The death toll among protesters staging a sit-in outside Sudan’s military headquarters has risen to 60, a doctors’ group associated with the demonstrations said on Wednesday. The deaths marked the deadliest day of violence in the country since President Omar al-Bashir was forced from power in April.
Streets in central Khartoum remained on lockdown on Wednesday, and military vehicles were patrolling its twin city Omdurman, firing shots into the air.
Tuesday’s violence came as negotiations broke down between the Transitional Military Council (TMC) and the protesters over how the country should transition to democracy following the end of Bashir’s decades-long rule.
The two sides had first agreed to plan to hold elections in three years. In the interim, a caretaker government with a president rotating between the TMC and civilians would have been put in place.
However, the military then announced it would hold elections in nine months, and appeared to walk back promises that civilians could be part of the interim government.
Omar al-Degair, a leader of the open-ended civil disobedience movement, said that they had “agreed with a large majority to this agreement presented by the TMC and we were meant to hold an expanded meeting last night to reach a final agreement,” before the TMC changed its mind.
The military council has since announced it was cancelling any agreement it had made.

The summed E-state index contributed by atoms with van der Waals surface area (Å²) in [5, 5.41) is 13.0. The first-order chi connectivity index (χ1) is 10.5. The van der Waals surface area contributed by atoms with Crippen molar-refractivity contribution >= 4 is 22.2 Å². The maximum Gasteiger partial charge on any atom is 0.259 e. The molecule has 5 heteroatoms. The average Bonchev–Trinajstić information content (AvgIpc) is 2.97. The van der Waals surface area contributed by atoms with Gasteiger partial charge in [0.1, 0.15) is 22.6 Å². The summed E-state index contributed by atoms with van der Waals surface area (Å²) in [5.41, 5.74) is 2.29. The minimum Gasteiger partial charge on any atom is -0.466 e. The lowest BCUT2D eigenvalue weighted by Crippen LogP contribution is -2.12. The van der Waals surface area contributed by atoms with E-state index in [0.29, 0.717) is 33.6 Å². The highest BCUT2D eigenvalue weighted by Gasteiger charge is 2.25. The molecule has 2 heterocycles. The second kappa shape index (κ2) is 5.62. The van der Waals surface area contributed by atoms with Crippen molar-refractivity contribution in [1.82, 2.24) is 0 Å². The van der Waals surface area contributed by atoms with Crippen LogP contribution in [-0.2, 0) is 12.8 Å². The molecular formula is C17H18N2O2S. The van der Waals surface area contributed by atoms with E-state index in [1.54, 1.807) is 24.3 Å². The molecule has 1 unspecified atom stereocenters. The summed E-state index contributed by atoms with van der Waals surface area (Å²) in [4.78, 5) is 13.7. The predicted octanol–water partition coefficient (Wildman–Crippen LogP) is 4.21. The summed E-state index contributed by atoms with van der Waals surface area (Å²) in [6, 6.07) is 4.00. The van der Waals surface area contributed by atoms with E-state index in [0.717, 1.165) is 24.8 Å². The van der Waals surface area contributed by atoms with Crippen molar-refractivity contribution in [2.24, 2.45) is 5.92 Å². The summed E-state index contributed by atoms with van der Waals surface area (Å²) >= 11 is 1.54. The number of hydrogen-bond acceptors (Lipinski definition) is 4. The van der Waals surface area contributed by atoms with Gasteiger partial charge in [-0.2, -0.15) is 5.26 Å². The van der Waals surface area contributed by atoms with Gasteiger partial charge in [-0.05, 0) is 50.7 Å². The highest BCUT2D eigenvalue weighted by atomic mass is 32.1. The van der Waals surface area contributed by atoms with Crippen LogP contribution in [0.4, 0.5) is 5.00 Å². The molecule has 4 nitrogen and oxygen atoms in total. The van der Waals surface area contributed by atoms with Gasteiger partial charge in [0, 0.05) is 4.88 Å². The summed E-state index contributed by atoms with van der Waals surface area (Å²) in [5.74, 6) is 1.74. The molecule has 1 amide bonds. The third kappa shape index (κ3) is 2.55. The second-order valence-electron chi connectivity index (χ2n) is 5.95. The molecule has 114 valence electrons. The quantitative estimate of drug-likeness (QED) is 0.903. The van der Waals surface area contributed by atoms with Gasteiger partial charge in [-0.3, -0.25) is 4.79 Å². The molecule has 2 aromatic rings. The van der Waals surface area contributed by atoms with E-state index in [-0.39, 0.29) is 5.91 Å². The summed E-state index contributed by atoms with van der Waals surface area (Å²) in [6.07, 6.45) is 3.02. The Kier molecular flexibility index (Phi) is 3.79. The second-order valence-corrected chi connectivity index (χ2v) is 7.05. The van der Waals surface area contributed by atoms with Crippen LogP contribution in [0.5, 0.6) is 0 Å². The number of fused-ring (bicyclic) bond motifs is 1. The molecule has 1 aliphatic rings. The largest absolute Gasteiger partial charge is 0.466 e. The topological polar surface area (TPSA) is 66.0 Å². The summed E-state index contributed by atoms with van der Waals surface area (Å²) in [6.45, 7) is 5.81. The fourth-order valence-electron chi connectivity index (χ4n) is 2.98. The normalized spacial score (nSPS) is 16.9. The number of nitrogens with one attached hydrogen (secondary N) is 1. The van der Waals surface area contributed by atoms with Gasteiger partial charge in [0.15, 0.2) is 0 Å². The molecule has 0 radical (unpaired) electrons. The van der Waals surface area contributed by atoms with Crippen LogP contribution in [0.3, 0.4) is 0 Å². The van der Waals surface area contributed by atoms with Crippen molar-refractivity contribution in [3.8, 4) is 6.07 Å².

The Sudanese Professional Association (SPA), one of the main protest organisers, condemned the deaths of demonstrators at the hands of security forces as a “massacre” and called for an international committee to investigate the deaths.
UN can’t reach agreement
On Tuesday evening, the UN Security Council met to discuss a statement prepared by the UK and Germany that would condemn the violence and urge both the TMC and the opposition to “continue working together towards a consensual solution to the current crisis,” according to a draft seen by French news agency AFP.
However, China objected to the text and Russia insisted that the council first wait for a cue from the African Union.
Russia’ deputy Ambassador to the UN, Dmitry Polyanskiy said that the statement was “unbalanced” and that the group needed to be “very cautious about the situation.”
This article was originally published on DW.